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Recognizing Influenza in Older Patients with Chronic Obstructive Pulmonary Disease Who Have Received Influenza Vaccine
Kathleen M. Neuzil, Theresa Z. O'Connor, Geoffrey J. Gorse and Kristin L. Nichol
Clinical Infectious Diseases
Vol. 36, No. 2 (Jan. 15, 2003), pp. 169-174
Published by: Oxford University Press
Stable URL: http://www.jstor.org/stable/4462248
Page Count: 6
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A substudy analysis was conducted to determine the clinical characteristics associated with symptomatic, laboratory-documented influenza (LDI) among 2215 veterans with chronic obstructive pulmonary disease who participated in Department of Veterans Affairs Cooperative Study 448 and who received trivalent inactivated influenza virus vaccine with or without intranasal live-attenuated, cold-adapted influenza vaccine. Of 585 evaluable first occurrences of acute respiratory illnesses, 94 (16%) were LDI. Respiratory symptoms of cough, sputum production, and dyspnea occurred in >90% of patients with LDI; 68% had documented or subjective fever, and 81% had myalgias. Stepwise logistic regression identified only fever and myalgia as being statistically associated with LDI. During the influenza outbreak period, the positive predictive value of fever and myalgia was 41%. Clinical criteria were poor predictors of LDI in these older, vaccinated patients with chronic lung disease. Additional studies are warranted to define optimal methods for the diagnosis of influenza among older persons with chronic obstructive pulmonary disease.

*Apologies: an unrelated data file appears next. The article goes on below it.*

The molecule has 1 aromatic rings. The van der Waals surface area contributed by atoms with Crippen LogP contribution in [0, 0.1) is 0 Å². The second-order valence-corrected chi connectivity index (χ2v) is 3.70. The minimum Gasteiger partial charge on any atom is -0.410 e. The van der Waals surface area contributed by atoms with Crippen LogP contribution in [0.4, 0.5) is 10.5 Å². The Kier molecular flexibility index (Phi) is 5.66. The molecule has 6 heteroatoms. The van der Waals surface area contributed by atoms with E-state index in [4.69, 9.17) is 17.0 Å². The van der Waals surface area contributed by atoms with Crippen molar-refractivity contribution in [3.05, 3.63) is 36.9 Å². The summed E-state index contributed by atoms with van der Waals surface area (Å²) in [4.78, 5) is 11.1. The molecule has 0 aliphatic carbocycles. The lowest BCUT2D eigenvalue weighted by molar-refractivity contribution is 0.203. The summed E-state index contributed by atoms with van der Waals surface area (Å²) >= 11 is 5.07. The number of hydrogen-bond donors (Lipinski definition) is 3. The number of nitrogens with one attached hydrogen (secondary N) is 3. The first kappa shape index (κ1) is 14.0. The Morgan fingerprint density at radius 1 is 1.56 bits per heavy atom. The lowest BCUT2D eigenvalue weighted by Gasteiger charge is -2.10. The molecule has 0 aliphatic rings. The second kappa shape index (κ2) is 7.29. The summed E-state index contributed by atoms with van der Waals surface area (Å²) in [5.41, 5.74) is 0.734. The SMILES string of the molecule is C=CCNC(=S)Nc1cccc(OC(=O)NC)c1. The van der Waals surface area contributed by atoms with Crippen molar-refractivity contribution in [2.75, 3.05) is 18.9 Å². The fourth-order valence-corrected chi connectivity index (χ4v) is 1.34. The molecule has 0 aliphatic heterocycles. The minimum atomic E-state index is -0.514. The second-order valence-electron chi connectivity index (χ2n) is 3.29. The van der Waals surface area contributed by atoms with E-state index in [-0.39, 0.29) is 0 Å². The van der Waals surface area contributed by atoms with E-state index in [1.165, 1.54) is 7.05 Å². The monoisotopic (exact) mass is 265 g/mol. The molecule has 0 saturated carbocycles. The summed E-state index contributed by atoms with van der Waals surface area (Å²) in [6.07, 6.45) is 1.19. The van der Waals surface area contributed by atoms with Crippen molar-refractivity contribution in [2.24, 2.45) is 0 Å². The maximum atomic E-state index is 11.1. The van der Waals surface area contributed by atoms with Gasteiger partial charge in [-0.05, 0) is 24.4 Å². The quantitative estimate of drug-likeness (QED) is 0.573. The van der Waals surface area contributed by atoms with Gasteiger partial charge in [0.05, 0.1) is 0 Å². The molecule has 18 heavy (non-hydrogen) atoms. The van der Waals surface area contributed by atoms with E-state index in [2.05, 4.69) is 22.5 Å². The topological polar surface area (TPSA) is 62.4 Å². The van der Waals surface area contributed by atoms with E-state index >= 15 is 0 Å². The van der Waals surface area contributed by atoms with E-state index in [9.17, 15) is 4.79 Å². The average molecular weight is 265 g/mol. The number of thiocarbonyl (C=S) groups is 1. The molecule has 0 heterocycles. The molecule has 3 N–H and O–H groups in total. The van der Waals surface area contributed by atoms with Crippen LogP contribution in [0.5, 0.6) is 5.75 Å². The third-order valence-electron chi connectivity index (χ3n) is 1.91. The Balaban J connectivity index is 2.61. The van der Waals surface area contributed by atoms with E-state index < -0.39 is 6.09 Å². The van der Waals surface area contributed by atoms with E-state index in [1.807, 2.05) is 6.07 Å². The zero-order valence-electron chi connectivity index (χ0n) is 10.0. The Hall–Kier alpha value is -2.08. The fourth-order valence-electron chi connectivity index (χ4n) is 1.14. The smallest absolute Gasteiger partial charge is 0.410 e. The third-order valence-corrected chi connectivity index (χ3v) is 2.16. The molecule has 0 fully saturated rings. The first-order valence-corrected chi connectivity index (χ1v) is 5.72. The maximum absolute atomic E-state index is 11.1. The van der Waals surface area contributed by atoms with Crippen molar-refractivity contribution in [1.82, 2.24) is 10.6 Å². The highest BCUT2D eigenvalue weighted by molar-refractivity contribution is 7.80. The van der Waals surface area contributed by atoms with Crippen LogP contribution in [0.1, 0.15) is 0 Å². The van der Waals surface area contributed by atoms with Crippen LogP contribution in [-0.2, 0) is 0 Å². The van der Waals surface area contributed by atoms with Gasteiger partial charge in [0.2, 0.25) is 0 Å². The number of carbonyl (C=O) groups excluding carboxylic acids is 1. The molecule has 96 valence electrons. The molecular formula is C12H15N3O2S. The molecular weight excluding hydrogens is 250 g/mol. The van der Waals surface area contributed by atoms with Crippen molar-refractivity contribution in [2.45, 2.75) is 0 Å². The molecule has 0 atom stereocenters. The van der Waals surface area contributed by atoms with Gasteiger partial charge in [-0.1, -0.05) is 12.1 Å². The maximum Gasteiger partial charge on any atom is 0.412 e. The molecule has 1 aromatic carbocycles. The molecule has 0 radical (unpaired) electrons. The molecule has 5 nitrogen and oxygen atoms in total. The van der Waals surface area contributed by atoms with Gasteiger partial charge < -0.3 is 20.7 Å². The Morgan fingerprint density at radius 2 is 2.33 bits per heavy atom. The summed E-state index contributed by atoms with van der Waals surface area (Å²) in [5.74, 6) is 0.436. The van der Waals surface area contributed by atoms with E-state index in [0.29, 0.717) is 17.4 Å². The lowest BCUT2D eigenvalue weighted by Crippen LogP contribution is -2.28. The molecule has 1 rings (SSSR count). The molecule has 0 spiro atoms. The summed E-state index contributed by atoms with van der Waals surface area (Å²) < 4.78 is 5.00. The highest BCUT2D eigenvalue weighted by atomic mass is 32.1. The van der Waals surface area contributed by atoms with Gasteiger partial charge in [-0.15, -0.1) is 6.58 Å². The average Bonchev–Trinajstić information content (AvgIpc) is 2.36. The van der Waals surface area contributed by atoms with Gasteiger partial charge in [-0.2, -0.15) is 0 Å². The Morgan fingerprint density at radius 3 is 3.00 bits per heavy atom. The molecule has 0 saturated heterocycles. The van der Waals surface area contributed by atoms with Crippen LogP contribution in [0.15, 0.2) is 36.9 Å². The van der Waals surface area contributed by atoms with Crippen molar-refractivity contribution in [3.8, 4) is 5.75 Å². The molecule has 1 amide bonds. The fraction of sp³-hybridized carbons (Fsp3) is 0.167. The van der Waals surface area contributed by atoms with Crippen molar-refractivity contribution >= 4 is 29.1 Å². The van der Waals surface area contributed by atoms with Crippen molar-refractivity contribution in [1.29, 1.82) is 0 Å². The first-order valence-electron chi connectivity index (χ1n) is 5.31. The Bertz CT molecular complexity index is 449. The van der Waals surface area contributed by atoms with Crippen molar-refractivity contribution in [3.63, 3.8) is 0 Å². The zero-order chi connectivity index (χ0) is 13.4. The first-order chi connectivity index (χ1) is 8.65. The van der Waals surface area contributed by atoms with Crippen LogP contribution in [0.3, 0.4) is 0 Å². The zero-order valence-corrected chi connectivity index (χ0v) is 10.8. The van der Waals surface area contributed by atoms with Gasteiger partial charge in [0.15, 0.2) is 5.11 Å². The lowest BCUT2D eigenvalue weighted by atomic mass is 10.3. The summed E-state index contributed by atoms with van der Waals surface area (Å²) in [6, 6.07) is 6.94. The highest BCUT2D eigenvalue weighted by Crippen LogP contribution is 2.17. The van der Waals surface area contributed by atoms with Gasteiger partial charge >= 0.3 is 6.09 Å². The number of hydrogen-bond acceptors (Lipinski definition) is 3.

Clinical Infectious Diseases © 2003 Oxford University Press